Assume I am doing a regression problem with a held out test set that contains 20% of the data. On the training data, I perform cross-validation to finalize my model. I can then make predictions on the testing data.

If I want to build a confidence interval to show how accurate and variant my model is, do I use the standard errors that is yielded by the test data, or do I need to record the standard errors when I am doing the cross-validation on my training data and use that to build my final test data confidence interval?

I also thought that building the confidence interval by using the SE of the test data is the way to go, but one of my friends (who is very smart) says that isn't correct. He advises that I record the standard errors when I am doing cross-validation and use that as the SE when I am building a CI on the test data. I don't understand why though.

  • $\begingroup$ Are you actually interested in confidence intervals (i.e. the model itself or the model parameters themselves are what you are interested in) or do you look for prediction intervals (i.e. uncertainty on predictions [for new cases])? $\endgroup$ Jun 25, 2017 at 14:00
  • $\begingroup$ I am interested in confidence intervals (the model itself) because I want a way to compare the performance of different models other than just using accuracy-based metrics since I am also interested in the variance of these models. The method that I described was a prediction interval and not a confidence interval? $\endgroup$
    – Kevin Sun
    Jun 27, 2017 at 5:51
  • $\begingroup$ no, you were talking about confidence interval. It's just often when people ask me about confidence intervals they actually need prediction or tolerance intervals (particularly if it is about prediction) but don't know that - so I tend to ask back whether c.i. is really what is needed. $\endgroup$ Jun 30, 2017 at 7:17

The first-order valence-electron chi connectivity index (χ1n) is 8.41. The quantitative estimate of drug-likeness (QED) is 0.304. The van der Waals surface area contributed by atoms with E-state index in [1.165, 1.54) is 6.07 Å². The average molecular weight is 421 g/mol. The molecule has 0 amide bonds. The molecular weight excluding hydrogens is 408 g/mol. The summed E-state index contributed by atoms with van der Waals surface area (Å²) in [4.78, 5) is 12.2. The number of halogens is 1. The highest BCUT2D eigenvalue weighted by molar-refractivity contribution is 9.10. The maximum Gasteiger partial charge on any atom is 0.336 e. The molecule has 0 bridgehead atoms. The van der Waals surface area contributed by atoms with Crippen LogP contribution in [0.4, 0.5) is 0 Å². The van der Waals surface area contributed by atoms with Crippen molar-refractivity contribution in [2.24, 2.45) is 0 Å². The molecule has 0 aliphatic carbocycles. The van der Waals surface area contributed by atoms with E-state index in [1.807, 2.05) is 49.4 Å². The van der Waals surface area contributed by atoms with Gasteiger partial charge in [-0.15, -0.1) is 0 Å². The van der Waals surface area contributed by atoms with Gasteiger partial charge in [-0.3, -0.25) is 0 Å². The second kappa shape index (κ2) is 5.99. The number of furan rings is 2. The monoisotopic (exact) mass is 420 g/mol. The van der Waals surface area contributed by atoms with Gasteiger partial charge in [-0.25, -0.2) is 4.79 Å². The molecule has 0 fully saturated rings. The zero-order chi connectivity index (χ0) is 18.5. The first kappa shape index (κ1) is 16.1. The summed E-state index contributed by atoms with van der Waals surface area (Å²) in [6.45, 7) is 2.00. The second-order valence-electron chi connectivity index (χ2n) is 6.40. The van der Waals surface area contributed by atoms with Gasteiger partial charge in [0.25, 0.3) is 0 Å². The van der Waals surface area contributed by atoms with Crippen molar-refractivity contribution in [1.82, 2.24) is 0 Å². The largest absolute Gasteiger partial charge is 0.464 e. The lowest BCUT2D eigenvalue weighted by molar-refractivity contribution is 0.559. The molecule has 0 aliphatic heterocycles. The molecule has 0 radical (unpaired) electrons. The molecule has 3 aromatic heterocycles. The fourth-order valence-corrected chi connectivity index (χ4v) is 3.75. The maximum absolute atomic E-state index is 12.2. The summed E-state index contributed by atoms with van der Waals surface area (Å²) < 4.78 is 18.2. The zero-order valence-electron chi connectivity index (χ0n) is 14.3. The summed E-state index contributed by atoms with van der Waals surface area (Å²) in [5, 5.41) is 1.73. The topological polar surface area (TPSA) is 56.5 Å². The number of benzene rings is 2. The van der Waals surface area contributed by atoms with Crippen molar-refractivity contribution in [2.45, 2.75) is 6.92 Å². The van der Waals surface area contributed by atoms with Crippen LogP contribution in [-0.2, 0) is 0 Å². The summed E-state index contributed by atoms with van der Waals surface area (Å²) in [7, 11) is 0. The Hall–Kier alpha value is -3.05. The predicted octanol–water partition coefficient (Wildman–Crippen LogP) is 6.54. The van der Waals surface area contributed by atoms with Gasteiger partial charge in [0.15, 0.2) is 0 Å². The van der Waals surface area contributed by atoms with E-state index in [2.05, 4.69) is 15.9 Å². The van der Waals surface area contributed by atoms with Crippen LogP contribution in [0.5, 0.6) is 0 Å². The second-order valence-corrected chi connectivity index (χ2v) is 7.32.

1 Answer 1


You can construct confidence intervals both on model parameters and on figures of merit for predictions (as well as prediction intervals for new predictions).

Confidence intervals for model parameters are what you need e.g. if the model parameters correspond to some physical value (think of time constant of a chemical reaction, molar absorption coefficient to take examples from my field) that you want to measure. The ultimate outcome that is sought is model coefficient ± error on model coefficient.

While for classical model parameter confidence intervals you basically have one source of random uncertainty only (the training data), prediction intervals cover two sources of uncertainty: the random uncertainty of the model (from the training data) and random uncertainty of the new cases (test data). Confidence intervals for figures of merit such as classification accuracy or $RMSE_p$ again usually cover only one source of uncertainty: the test data as they assume performance of a given model is sought (i.e. they as what performance does this model have rather than what performance can I get with another such training dataset).

When people talk about performance of a model, typically the model coefficients in themselves are not of interest.

Cross valdiation: the observed performance (figure of merit) is subject to (at least) two sources of random uncertainty:

  • model instability, i.e. uncertainty of the model parameters/variance due to exchanging a few cases in the training set, and
  • variance due to the finite number of test cases.

I suspect that you and your colleague each focuses on one of these two points - and you are both right in that each of "your" points should be covered.

Model (in)stability can be measured/expressed in different ways: either via variance between model parameters or as variance of predictions for the same case but by different (surrogate) models. So with the 20% test set, you won't be able to measure (or separate) it, as only a single final model is tested. We do (iterated/repeated cross validation to get an estimate of (in)stability): Beleites, C. & Salzer, R.: Assessing and improving the stability of chemometric models in small sample size situations, Anal Bioanal Chem, 390, 1261-1271 (2008). DOI: 10.1007/s00216-007-1818-6
Note that I typically report range of observed values rather than constructing confidence intervals as I often don't know the (effective) sample size (and nowadays I wouldn't even try any more to arrive at it in the way we tried in the paper).

Model comparison is yet more complicated.


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